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# M06 #08

Author Message
Manager
Affiliations: The Earth organization, India
Joined: 25 Dec 2010
Posts: 193
WE 1: SAP consultant-IT 2 years
WE 2: Entrepreneur-family business 2 years
Followers: 5

Kudos [?]: 11 [0], given: 12

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30 May 2011, 01:19
i also liked scthakur's way

actually the trick is to interpret statement r not equal q and then proceed to get(R+Q) in some factor form. only eq 2 and 3 will give us that.

the substitution idea looks great but wonder how many of us have bulbs in out brains that will actually light up to think of the numbers on Gday. Looks great after seeing the numbers though.
_________________

Cheers !!

Quant 47-Striving for 50
Verbal 34-Striving for 40

Intern
Joined: 22 Jul 2010
Posts: 1
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27 Aug 2011, 00:11
l really like SVP's method. its short and smart.
Manager
Joined: 27 Apr 2010
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Kudos [?]: 55 [2] , given: 61

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05 Apr 2012, 21:44
2
KUDOS
i really like this problem... uses a bunch of substitution to solve.

here's how i did it:

$$P^2 + Q^2 + R^2=?$$

Steps:
1) $$P^2 - QR = 10$$ , $$Q^2 + PR = 10$$ , $$R^2 + PQ = 10$$ , and $$R \ne Q$$
2) $$P^2-QR=Q^2+PR$$
3) $$P^2-Q^2=PR+QR$$
4) $$(P-Q)^2=PR+QR$$
5) $$(P+Q)(P-Q)=R(P+Q)$$
6) $$P-Q=R$$ or $$P=R+Q$$ or $$Q=P-R$$
7) $$R^2+(R+Q)Q=10$$
8) $$R^2+RQ+Q^2=10$$
9) $$R^2+Q^2=10-RQ$$
10) $$R^2+Q^2=10+10+P^2$$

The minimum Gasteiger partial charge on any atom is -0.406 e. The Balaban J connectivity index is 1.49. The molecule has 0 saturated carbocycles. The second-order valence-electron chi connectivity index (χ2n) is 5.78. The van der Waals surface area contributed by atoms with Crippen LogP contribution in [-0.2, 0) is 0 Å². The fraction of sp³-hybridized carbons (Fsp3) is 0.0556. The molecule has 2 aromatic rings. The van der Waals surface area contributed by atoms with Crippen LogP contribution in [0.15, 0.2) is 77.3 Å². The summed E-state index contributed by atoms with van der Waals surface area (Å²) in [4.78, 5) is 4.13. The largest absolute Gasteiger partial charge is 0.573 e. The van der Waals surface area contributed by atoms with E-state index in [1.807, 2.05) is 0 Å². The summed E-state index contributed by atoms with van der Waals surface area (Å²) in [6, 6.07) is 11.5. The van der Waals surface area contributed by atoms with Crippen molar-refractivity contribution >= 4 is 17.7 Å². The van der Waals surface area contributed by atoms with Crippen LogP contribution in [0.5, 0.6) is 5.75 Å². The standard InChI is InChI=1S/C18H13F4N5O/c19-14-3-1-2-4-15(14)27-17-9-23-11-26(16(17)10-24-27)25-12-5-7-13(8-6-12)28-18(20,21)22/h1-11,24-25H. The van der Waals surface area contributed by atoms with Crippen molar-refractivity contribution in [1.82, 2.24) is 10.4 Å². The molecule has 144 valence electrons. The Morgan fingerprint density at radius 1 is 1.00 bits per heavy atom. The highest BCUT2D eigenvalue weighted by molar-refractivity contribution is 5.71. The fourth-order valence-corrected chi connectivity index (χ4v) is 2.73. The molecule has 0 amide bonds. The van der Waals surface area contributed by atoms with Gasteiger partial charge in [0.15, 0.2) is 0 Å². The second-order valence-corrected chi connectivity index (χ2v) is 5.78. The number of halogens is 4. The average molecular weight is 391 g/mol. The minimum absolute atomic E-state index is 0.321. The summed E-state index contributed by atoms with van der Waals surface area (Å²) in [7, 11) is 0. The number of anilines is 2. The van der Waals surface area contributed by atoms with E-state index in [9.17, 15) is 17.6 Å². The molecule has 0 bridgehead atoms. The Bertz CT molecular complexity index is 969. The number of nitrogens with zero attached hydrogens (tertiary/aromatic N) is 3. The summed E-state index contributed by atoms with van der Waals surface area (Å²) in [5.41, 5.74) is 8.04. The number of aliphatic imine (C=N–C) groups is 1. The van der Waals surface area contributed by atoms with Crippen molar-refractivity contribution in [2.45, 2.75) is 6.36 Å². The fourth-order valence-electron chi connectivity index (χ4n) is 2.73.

11) $$P^2+Q^2+R^2=20$$
Manager
Status: Working, Small Business Owner & 1st GMAT 750
Joined: 01 Dec 2012
Posts: 90
Location: United States (OH)
Concentration: General Management, Entrepreneurship
GMAT 1: 750 Q50 V42
GPA: 2.9
WE: Consulting (Consulting)
Followers: 7

Kudos [?]: 73 [0], given: 66

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08 Apr 2013, 06:42
scthakur wrote:
If $$P^2 - QR = 10$$ , $$Q^2 + PR = 10$$ , $$R^2 + PQ = 10$$ , and $$R \ne Q$$ , what is the value of $$P^2 + Q^2 + R^2?$$

(A) 10
(B) 15
(C) 20
(D) 25
(E) 30

The hint in the question is R <>Q.

Hence, we need to form an equation where (R-Q) or (Q-R) becomes a factor.

Subtracting equation 3 from 2,
Q^2 - R^2 = PQ - PR
or, (Q+R)(Q-R) = P(Q-R)
and since, Q <>R,
hence, P = Q + R.

Now, equation 1 is still left out, hence, let us use this equation now.
P^2 - QR = 10
or, P^2 - (P-R)R = 10
or, P^2 + R^2 = 10 + PR.
or, P^2 + R^2 = 10 + 10 - Q^2
or, P^2 + Q^2 + R^2 = 20.

Great reply!! I usually know if I havent figured out the answer within 1-1.5 minutes that I'm just not "thinking the right way" ; The above logic of subtracting Eq.3 from Eq.2 was crucial - Thank you for the wonderful question & solution!

Regards,
Vishnu
_________________

Regards,
Vishnu

Article --> http://www.topmba.com/blog/could-mba-de ... ay-forward

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Joined: 14 Feb 2013
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08 Apr 2013, 07:14
Thanks for the question.....this was very hard
Intern
Joined: 14 Feb 2013
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Concentration: Strategy, Entrepreneurship
Schools: IE '15
GPA: 3.51
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28 May 2013, 04:11
Igor010 wrote:
The OE says to start from subtracting equation 2 from equation 3.
I started from adding all the equations in hope to reduce some variables later but came to nowhere. It was too difficult and time consuming for me to play with 3 equations until I got to the right solution.

Well, I would say that you should always try to anticipate the type of equations that may be formed when you try to solve algebra.
In this case, as the question clearly gives a hint by R<>Q, we should look for a way to reach a case whereR-Q comes into picture. An apparent way is to subtract eq 3 from eq 2, making (R-Q) a factor.
Way ahead from there is a piece of cake.
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Joined: 01 Apr 2013
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26 Mar 2014, 12:59
Can someone please elaborate on the "intelligent substitution" method? I didn't follow that approach
Re: M06 #08   [#permalink] 26 Mar 2014, 12:59

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# M06 #08

Moderator: Bunuel

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